What is to become of the Land Surveyor? In the interest of full disclosure I must admit that I am one. However, it’s been years since I worked on a project that required me to use my stamp. I can unequivocally state that this is one problem of many that are keeping surveyors up at night. The long and the short of it is that without some major changes in state laws, surveyor mentality, and marketing I think that the profession will die out. In fact, I’d argue that it is already dying in many states. I was at the Tennessee Association of Professional Surveyors conference last week and it was the first time in a while that I was one of the younger people in the room. My opinion is definitely not shared by all surveyors. I’ve met plenty that are quick to tell me that the state licensing programs were created to solve problems that will begin again if we abandon the system. I don’t necessarily disagree, I’m just not sure that there is enough work that requires the use of a licensed surveyor to make it worth the effort for a lot of us.
Various states are trying different things to keep surveyors in the position of esteem and marketability that they possessed in the 1960’s and 70’s. Some are now requiring a college degree in order to sit for the test, others are looking at apprenticeship programs or more stringent continuing education programs to reduce the number of licensed surveyors in the hopes that a supply side shortage will drive wages back up. Are they just looking to get rich? I don’t think so. It seems to me that the goal is simply to maintain the avocation as a profession in which a person can earn a middle to upper middle class living. The situation is similar to that with teachers here in the US. In many states the pay is simply not in line with the required education, the level of responsibility, the potential liability, and the amount of paperwork required by the various licensing boards. While arguments can be made that teachers are in this position through no fault of their own while surveyors are here due to their unwillingness to embrace change, the reality is that many of us had nothing to do with the survey boards’ decisions to not embrace GPS and GIS 20 to 30 years ago.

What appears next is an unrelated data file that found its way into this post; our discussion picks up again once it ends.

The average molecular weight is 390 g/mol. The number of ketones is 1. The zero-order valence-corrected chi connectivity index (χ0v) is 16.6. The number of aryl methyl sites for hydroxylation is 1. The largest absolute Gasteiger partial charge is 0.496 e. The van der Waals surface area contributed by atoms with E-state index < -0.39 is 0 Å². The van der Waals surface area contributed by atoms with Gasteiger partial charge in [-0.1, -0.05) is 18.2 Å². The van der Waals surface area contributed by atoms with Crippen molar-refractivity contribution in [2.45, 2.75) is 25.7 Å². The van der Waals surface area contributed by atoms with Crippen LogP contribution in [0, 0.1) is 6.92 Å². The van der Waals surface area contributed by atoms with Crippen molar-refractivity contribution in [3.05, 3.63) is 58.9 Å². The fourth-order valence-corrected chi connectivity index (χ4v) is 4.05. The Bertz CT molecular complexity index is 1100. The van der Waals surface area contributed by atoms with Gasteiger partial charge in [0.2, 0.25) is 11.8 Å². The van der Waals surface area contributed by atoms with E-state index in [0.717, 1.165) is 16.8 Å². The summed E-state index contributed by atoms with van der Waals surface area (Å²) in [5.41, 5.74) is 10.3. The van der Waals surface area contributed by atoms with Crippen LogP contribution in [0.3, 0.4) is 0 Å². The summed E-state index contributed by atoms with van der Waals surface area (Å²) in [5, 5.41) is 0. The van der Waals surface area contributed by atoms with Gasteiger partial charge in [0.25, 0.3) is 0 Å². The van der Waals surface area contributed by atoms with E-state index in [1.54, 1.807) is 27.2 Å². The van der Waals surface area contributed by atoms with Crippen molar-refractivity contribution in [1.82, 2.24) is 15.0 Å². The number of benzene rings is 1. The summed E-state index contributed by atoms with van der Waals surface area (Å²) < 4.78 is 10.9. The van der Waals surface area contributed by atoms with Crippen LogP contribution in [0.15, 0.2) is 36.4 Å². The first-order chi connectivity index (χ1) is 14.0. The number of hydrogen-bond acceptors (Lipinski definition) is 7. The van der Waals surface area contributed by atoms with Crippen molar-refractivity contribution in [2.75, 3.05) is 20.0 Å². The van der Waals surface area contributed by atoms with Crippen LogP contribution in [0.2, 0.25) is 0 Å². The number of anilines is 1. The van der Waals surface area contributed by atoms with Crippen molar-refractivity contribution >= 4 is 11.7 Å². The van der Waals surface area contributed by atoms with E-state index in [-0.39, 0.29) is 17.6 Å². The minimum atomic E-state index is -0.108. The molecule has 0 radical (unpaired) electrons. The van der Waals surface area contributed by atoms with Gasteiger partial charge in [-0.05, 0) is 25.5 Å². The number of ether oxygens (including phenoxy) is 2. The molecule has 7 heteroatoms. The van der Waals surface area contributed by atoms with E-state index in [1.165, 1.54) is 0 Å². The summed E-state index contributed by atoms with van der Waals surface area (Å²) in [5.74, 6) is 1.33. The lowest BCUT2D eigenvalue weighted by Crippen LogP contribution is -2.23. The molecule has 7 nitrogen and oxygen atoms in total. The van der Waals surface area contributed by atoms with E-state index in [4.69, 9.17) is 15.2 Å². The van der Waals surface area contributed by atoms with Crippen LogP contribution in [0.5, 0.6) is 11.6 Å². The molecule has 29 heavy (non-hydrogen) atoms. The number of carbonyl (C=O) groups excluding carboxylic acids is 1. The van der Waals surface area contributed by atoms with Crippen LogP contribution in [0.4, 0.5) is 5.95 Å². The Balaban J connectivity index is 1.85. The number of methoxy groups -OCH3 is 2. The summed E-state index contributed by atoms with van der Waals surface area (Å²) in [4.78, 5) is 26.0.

However, we will be responsible for how these boards react to laser scanning, mobile LiDAR, UASs, crowd sourcing, and so on.
The one thing that we surveyors seem to be able to agree upon is that anything that requires a legal description, courthouse documentation, and property boundaries is ours and ours alone (excepting states that allow licensed engineers to do the same). The problem that I have is that that alone is not enough work to support a company. I know of owner/operators that are making a living doing this but they are typically working out of their home or have an office with less than 5 employees. Of course, today a licensed surveyor with a smartphone, laptop and a robotic total station can replace what was a secretary and a three person survey crew in years past. While this is an improvement to the surveyor’s bottom line it also has a downside. Many of us learned how to survey by working on those survey crews and if there is one complaint that you hear over and over again from older surveyors it’s that the younger generation are great “button pushers” but they don’t understand the art of surveying; the legal and historical aspects of the profession. The reality is while I have my license, if I had to choose between being a great “button pusher” that could perform very accurate measurements and a licensed land surveyor that was still collecting data one point at a time, I’d be pushing buttons. There is less liability, and a lot more work.
So, what is the answer? I’m really not sure. Perhaps new standards are needed. The original standards were set up for the convenience of the general public. You see this argument used a lot when surveyors denigrate GIS people. “They are not accurate enough”, “It’s too crude”. The reality is that they are not as accurate because they do not have to be. The client is not asking for sub-centimeter accuracy, they want hundreds of assets per person per day. Just because I can be more accurate doesn’t mean that streamlining my workflow so that I can lower the cost with a lower accuracy survey is below me.
In reality, I am performing “surveys” every week that are way more accurate than the standards set up by the survey boards. Laser scanning cut its teeth on engineering grade mapping, I can’t tell you how many times I’ve had to teach a licensed surveyor how to accurately run a control network in a plant environment because his typical workflow was not accurate enough for scanning. Perhaps something akin to an ALTA survey for engineering systems or BIM creation could be adopted as a simpler solution to writing out specifics in each and every contract. There has to be an advantage to the client for using a licensed surveyor or he/she will not bother to do so.
I do know that surveyors and their boards need to embrace newer technologies at a better rate than they have historically. I’ve opined many times that we are becoming IT specialist. Until we surveyors and our representative licensing boards can find a way to redefine the licensed surveyor in this paradigm as opposed to the amount of dirt on his boots or his connections with the local Register of Deeds I will continue to consider myself to be a member of a dying profession.